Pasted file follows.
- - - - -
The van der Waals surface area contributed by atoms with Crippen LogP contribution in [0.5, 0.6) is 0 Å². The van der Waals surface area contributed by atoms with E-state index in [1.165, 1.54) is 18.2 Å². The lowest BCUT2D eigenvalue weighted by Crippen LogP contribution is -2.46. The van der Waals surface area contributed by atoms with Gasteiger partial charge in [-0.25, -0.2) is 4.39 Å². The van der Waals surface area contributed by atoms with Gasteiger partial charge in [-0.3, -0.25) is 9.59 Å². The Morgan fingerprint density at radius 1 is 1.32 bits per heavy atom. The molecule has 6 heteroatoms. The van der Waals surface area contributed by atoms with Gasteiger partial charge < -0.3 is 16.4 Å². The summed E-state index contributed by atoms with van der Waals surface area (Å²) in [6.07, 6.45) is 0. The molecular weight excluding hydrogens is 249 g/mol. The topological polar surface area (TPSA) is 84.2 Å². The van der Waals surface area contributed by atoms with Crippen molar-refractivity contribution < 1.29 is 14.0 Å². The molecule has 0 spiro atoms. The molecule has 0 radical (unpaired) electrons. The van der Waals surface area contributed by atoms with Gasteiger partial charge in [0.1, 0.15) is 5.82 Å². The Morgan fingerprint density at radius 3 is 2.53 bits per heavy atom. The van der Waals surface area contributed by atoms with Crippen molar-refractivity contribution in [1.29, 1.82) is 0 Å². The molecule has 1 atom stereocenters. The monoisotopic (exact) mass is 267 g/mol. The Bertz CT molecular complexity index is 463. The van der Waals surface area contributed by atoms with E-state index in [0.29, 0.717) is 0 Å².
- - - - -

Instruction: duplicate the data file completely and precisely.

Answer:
The van der Waals surface area contributed by atoms with Crippen LogP contribution in [0.5, 0.6) is 0 Å². The van der Waals surface area contributed by atoms with E-state index in [1.165, 1.54) is 18.2 Å². The lowest BCUT2D eigenvalue weighted by Crippen LogP contribution is -2.46. The van der Waals surface area contributed by atoms with Gasteiger partial charge in [-0.25, -0.2) is 4.39 Å². The van der Waals surface area contributed by atoms with Gasteiger partial charge in [-0.3, -0.25) is 9.59 Å². The Morgan fingerprint density at radius 1 is 1.32 bits per heavy atom. The molecule has 6 heteroatoms. The van der Waals surface area contributed by atoms with Gasteiger partial charge < -0.3 is 16.4 Å². The summed E-state index contributed by atoms with van der Waals surface area (Å²) in [6.07, 6.45) is 0. The molecular weight excluding hydrogens is 249 g/mol. The topological polar surface area (TPSA) is 84.2 Å². The van der Waals surface area contributed by atoms with Crippen molar-refractivity contribution < 1.29 is 14.0 Å². The molecule has 0 spiro atoms. The molecule has 0 radical (unpaired) electrons. The van der Waals surface area contributed by atoms with Gasteiger partial charge in [0.1, 0.15) is 5.82 Å². The Morgan fingerprint density at radius 3 is 2.53 bits per heavy atom. The van der Waals surface area contributed by atoms with Crippen molar-refractivity contribution in [1.29, 1.82) is 0 Å². The molecule has 1 atom stereocenters. The monoisotopic (exact) mass is 267 g/mol. The Bertz CT molecular complexity index is 463. The van der Waals surface area contributed by atoms with E-state index in [0.29, 0.717) is 0 Å².